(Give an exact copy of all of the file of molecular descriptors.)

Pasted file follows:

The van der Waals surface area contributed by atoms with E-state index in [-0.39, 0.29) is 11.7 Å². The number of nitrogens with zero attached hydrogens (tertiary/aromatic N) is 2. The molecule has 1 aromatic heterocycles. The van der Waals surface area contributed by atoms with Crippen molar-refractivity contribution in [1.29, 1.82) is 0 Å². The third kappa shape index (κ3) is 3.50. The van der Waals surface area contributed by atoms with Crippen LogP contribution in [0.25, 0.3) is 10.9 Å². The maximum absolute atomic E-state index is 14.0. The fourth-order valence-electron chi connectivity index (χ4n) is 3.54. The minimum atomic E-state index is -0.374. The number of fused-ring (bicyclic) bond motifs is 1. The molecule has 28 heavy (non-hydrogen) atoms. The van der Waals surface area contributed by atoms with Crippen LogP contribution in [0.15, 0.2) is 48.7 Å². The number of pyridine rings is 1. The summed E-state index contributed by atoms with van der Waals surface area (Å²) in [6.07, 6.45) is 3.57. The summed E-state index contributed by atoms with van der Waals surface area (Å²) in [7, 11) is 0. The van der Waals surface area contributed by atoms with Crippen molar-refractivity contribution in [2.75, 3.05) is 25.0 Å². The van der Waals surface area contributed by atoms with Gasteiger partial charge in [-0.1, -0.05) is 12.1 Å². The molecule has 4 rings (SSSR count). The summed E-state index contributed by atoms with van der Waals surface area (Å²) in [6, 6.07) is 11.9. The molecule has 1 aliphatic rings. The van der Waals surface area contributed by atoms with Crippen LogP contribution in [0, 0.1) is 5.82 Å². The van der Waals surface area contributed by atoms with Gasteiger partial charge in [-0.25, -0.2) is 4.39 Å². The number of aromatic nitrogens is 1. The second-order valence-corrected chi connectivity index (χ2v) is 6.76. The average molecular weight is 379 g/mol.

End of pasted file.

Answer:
The van der Waals surface area contributed by atoms with E-state index in [-0.39, 0.29) is 11.7 Å². The number of nitrogens with zero attached hydrogens (tertiary/aromatic N) is 2. The molecule has 1 aromatic heterocycles. The van der Waals surface area contributed by atoms with Crippen molar-refractivity contribution in [1.29, 1.82) is 0 Å². The third kappa shape index (κ3) is 3.50. The van der Waals surface area contributed by atoms with Crippen LogP contribution in [0.25, 0.3) is 10.9 Å². The maximum absolute atomic E-state index is 14.0. The fourth-order valence-electron chi connectivity index (χ4n) is 3.54. The minimum atomic E-state index is -0.374. The number of fused-ring (bicyclic) bond motifs is 1. The molecule has 28 heavy (non-hydrogen) atoms. The van der Waals surface area contributed by atoms with Crippen LogP contribution in [0.15, 0.2) is 48.7 Å². The number of pyridine rings is 1. The summed E-state index contributed by atoms with van der Waals surface area (Å²) in [6.07, 6.45) is 3.57. The summed E-state index contributed by atoms with van der Waals surface area (Å²) in [7, 11) is 0. The van der Waals surface area contributed by atoms with Crippen molar-refractivity contribution in [2.75, 3.05) is 25.0 Å². The van der Waals surface area contributed by atoms with Gasteiger partial charge in [-0.1, -0.05) is 12.1 Å². The molecule has 4 rings (SSSR count). The summed E-state index contributed by atoms with van der Waals surface area (Å²) in [6, 6.07) is 11.9. The molecule has 1 aliphatic rings. The van der Waals surface area contributed by atoms with Crippen LogP contribution in [0, 0.1) is 5.82 Å². The van der Waals surface area contributed by atoms with Gasteiger partial charge in [-0.25, -0.2) is 4.39 Å². The number of aromatic nitrogens is 1. The second-order valence-corrected chi connectivity index (χ2v) is 6.76. The average molecular weight is 379 g/mol.